Skip to content

Texas Senate passes school library bill meant to keep “harmful” materials off shelves

By Alejandro Serrano, The Texas Tribune

Texas Senate passes school library bill meant to keep “harmful” materials off shelves” was first published by The Texas Tribune, a nonprofit, nonpartisan media organization that informs Texans — and engages with them — about public policy, politics, government and statewide issues.

Sign up for The Brief, The Texas Tribune’s daily newsletter that keeps readers up to speed on the most essential Texas news.

The Texas Senate on Thursday approved a bill that would significantly change the processes and procedures Texas’ school libraries have to follow.

Senate Bill 13, from Sen. Angela Paxton, R-McKinney, would let parents receive notice each time their children obtain school library materials, prohibit the acquisition or retention of “harmful” and indecent materials, and create local councils to help districts ensure “community values are reflected in each school library catalog in the district.” Members of the upper chamber approved the bill with a 18-12 vote. It now heads to the House.

Under the bill, school boards would have to approve all new library materials and publicly release lists of proposed library purchases 30 days ahead of acquiring new materials. Exceptions to that would include replacing damaged copies or buying additional copies of existing materials.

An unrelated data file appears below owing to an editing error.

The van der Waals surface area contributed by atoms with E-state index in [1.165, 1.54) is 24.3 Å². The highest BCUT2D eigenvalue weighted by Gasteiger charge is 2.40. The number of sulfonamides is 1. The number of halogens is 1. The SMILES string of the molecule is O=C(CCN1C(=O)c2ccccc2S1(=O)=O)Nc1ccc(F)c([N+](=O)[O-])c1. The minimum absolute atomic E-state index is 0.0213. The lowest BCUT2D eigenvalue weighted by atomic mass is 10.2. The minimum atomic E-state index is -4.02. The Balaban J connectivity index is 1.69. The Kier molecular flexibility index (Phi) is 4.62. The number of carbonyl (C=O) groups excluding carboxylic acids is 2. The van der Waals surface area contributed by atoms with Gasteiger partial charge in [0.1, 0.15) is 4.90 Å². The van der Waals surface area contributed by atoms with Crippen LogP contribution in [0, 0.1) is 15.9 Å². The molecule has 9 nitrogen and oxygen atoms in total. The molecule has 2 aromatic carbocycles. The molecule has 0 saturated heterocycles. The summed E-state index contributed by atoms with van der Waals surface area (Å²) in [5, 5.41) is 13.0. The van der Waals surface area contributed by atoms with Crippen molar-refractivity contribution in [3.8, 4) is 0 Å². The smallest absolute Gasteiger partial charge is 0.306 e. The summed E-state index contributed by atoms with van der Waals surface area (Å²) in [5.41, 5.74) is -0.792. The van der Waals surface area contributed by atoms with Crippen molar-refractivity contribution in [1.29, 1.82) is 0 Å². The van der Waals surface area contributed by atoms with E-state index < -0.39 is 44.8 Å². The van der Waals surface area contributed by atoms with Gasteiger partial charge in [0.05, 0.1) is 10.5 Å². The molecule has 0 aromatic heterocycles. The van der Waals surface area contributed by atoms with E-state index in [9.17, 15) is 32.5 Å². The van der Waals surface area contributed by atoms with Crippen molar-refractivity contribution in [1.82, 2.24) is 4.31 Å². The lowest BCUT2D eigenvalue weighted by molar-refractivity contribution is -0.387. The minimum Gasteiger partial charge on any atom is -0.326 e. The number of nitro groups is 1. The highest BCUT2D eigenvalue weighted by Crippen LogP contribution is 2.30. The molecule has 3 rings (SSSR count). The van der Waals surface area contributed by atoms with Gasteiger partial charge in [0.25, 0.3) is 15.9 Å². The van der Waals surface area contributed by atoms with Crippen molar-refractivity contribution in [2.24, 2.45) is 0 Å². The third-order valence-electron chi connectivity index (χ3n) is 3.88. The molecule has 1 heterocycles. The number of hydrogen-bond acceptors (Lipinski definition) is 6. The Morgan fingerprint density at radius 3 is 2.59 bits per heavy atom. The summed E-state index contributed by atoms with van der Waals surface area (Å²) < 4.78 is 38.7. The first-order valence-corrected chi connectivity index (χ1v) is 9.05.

The bill is among many that target school libraries, proposals that mark the latest front in an ongoing battle about what information schools can provide to children. On the Senate floor, Paxton said parents had provided examples of several books that contained explicit material.

“I cannot unsee what I saw,” Paxton said. “More importantly, a child cannot unsee sexually explicit materials and this certainly shouldn’t happen for any reason in a school library of all places. Senate Bill 13 is a common sense bill to protect children from sexually explicit materials.”

A previous version of the bill would have removed the ability of teachers or librarians to defend themselves against criminal charges of selling, distributing or displaying harmful material to a minor by arguing that contested material has educational value. The version of the bill that received initial approval Thursday leaves that existing affirmative defense intact.

Paxton, who is carrying the bill that Lt. Gov. Dan Patrick designated a priority, has said the legislation ensures inappropriate material stays off school library shelves.

Opponents of the measure, however, say the bill’s language is vague and broad. School librarians have raised concerns about some of the logistical obstacles it would create, such as the 30-day waiting period before ordering books — slowing down a process that can already take months and will leave schools vulnerable to not meeting recommended collection standards for their student bodies.

We can’t wait to welcome you Sept. 21-23 to the 2023 Texas Tribune Festival, our multiday celebration of big, bold ideas about politics, public policy and the day’s news — all taking place just steps away from the Texas Capitol. When tickets go on sale in May, Tribune members will save big. Donate to join or renew today.

This article originally appeared in The Texas Tribune at

The Texas Tribune is a member-supported, nonpartisan newsroom informing and engaging Texans on state politics and policy. Learn more at

Leave a Comment